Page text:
March Nursing PAL Newsetter

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A PAL Volunteer studying on her laptop at home.


We now have an academic liason, Sophie Davis. Sophie is a Stage 2 Adult lecturer based at Chesterfield. She joined Derby University last September and is very much looking forward to working with us in PALs.

We have also had March 21 Cohort join the scheme, we would like to offer a warm welcome and hope you enjoy the content.

Personal Experiences

Written by Elizabeth Asana a 2nd year Childrens Student Nurse and PAL Volunteer

"2020 was an unprecedented time and a difficult year to be a Student Nurse. I was a first year Student who was trying to manage family life, work as a well as being a student which was going as planned then, the pandemic hit without any warnings. I was in my simulation class when the university informed all student that the government has imposed a lockdown on the country and on campus lecture will cease until further notice. I remember the feeling of panic and anxiety rushing through me because the uncertainty of being unable to continue with my studies and the possibility of being a Nurse may be coming out of my reach. I went from being a full-time student who loved every minute of being on campus studying and socializing with people to full lockdown and moving to online study without physical contact with other students or lecturers.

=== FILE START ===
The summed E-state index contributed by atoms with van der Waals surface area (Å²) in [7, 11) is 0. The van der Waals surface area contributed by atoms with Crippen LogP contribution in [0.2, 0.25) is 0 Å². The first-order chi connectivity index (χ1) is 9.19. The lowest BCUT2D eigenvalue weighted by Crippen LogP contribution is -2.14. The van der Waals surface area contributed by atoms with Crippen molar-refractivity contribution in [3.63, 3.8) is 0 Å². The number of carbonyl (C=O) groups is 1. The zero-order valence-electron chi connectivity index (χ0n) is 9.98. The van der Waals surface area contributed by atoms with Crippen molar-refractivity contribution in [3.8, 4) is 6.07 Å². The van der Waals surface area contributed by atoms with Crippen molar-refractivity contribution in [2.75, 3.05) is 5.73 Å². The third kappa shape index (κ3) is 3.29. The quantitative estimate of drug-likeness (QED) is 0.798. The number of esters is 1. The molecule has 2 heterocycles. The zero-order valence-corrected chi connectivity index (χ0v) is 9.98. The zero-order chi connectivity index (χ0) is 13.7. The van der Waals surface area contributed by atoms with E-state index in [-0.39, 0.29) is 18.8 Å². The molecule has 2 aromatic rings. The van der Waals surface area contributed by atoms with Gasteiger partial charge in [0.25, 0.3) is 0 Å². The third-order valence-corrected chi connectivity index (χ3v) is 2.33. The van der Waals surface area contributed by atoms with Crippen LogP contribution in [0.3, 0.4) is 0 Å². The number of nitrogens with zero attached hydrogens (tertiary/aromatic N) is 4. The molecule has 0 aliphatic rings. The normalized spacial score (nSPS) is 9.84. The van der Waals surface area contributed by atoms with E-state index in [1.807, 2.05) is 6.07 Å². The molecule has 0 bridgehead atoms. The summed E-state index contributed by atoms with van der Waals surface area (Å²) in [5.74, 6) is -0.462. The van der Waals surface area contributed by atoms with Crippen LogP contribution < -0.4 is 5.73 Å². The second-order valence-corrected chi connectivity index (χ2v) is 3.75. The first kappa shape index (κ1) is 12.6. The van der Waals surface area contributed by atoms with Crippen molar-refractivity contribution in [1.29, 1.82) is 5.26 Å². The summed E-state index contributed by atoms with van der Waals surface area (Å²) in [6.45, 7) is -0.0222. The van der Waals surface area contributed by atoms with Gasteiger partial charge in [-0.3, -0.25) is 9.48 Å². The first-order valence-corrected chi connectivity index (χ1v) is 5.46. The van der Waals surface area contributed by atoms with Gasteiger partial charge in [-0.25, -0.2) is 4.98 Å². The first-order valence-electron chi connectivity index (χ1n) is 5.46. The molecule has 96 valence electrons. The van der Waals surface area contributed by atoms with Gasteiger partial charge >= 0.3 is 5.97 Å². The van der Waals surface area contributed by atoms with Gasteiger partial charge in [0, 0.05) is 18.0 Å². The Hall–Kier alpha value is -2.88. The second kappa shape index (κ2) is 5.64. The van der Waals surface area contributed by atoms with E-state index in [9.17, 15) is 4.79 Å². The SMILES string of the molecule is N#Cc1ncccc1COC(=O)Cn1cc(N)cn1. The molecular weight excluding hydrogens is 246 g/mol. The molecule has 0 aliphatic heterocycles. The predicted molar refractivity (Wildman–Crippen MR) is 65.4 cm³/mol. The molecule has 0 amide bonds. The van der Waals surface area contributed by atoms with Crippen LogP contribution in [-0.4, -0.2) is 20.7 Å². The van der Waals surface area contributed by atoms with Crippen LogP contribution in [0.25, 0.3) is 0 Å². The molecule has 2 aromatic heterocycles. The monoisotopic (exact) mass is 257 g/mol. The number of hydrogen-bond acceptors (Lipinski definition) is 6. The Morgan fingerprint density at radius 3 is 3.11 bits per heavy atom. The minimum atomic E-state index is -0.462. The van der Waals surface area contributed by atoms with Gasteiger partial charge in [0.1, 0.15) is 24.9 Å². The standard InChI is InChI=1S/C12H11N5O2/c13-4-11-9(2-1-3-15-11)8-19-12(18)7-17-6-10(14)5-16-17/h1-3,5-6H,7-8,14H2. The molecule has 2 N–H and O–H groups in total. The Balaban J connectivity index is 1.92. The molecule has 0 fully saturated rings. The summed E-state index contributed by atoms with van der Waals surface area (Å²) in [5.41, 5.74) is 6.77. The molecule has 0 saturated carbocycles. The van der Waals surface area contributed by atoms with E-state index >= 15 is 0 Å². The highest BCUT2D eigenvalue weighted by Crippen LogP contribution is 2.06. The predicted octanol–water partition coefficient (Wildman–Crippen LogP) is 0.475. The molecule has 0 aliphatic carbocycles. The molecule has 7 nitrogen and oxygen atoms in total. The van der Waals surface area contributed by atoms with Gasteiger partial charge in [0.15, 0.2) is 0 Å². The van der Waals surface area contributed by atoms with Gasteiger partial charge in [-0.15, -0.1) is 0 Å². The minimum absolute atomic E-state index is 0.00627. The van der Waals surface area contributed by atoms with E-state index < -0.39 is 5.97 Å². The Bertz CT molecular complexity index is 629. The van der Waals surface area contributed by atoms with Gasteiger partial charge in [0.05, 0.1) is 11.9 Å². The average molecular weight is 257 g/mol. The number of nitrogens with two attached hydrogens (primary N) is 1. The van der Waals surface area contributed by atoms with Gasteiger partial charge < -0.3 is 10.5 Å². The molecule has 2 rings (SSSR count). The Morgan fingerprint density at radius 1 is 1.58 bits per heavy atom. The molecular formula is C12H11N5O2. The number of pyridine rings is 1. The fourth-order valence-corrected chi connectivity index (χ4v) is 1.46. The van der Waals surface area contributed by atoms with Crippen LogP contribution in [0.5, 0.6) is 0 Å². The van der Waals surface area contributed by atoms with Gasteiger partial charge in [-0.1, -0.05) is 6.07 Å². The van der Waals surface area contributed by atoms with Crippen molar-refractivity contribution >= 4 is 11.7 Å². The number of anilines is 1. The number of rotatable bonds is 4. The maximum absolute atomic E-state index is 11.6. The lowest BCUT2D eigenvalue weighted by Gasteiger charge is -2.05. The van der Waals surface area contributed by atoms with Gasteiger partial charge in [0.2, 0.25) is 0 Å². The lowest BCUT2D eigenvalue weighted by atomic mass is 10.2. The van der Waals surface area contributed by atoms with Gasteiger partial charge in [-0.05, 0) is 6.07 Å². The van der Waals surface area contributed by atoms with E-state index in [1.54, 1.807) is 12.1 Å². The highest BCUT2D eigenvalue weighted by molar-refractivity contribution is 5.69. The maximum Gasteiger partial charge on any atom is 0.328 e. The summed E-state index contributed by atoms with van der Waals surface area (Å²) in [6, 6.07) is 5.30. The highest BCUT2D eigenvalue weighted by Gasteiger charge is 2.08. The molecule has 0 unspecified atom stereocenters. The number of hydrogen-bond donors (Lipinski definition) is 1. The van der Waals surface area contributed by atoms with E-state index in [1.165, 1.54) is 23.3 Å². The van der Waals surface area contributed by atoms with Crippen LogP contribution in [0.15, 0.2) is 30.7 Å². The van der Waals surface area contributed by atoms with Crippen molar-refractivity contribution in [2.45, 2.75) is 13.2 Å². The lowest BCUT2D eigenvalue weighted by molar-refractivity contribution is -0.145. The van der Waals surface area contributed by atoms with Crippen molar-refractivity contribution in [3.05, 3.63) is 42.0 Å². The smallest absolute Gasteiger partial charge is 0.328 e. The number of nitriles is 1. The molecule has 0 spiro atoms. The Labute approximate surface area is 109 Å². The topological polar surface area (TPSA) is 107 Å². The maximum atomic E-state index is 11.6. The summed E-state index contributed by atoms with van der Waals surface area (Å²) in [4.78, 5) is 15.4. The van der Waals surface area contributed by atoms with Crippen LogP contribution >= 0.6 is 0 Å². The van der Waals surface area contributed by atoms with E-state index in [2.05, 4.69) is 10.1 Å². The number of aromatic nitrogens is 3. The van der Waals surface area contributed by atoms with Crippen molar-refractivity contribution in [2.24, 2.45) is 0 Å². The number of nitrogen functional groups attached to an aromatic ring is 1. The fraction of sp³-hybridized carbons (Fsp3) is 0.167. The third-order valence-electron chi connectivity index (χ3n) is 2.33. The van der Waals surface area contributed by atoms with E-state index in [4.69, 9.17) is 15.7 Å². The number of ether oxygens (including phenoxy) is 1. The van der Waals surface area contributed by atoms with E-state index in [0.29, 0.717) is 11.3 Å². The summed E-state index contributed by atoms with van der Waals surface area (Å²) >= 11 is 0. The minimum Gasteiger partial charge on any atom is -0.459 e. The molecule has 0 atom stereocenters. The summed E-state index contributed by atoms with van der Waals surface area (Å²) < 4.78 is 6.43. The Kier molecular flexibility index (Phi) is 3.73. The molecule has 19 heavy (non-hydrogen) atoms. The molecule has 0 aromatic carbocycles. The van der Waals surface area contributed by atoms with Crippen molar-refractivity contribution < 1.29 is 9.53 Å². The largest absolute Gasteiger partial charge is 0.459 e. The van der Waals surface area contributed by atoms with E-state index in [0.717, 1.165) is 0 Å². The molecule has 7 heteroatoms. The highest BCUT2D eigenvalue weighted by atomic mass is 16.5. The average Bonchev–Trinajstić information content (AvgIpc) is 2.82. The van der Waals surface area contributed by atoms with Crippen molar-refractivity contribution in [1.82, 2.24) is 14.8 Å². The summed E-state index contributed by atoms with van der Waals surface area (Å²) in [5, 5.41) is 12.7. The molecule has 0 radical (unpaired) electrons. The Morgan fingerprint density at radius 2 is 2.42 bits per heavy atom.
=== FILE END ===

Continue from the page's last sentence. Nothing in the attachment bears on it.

Before lockdown was announced, the university were already in the process of implementing changes and informing all students that on campus lectures might move to remote learning as this will allow students to follow guidelines from the government to social distance to keep us safe from contracting covid19. At this point, I was in the process of moving from London to Derbyshire with my family which made me very distress and it felt like I was losing my mind.

When lockdown finally came into effect, it became a strenuous task to focus on my learning because I had relocated with my family in the same week of lockdown which having access to internet was having a detrimental effect on my ability to produce a good piece of work. During this time, I was updating my lecturers about my situation and on how I may need extension for assignment submission which they were happy to oblige to. I also had problem with my laptop and running to the campus would have been my backup, but that option was not available however, the university was very kind in loaning me a laptop to complete my assignment after I had finally gained access to internet. The greatest part of the first few month of lockdown was the lecturers keeping in touch with the whole group, I could also book a one-to-one session with them if necessary, student wellbeing was always available when needed and the university updated students every week which made the transition easier for me and I guess for most students.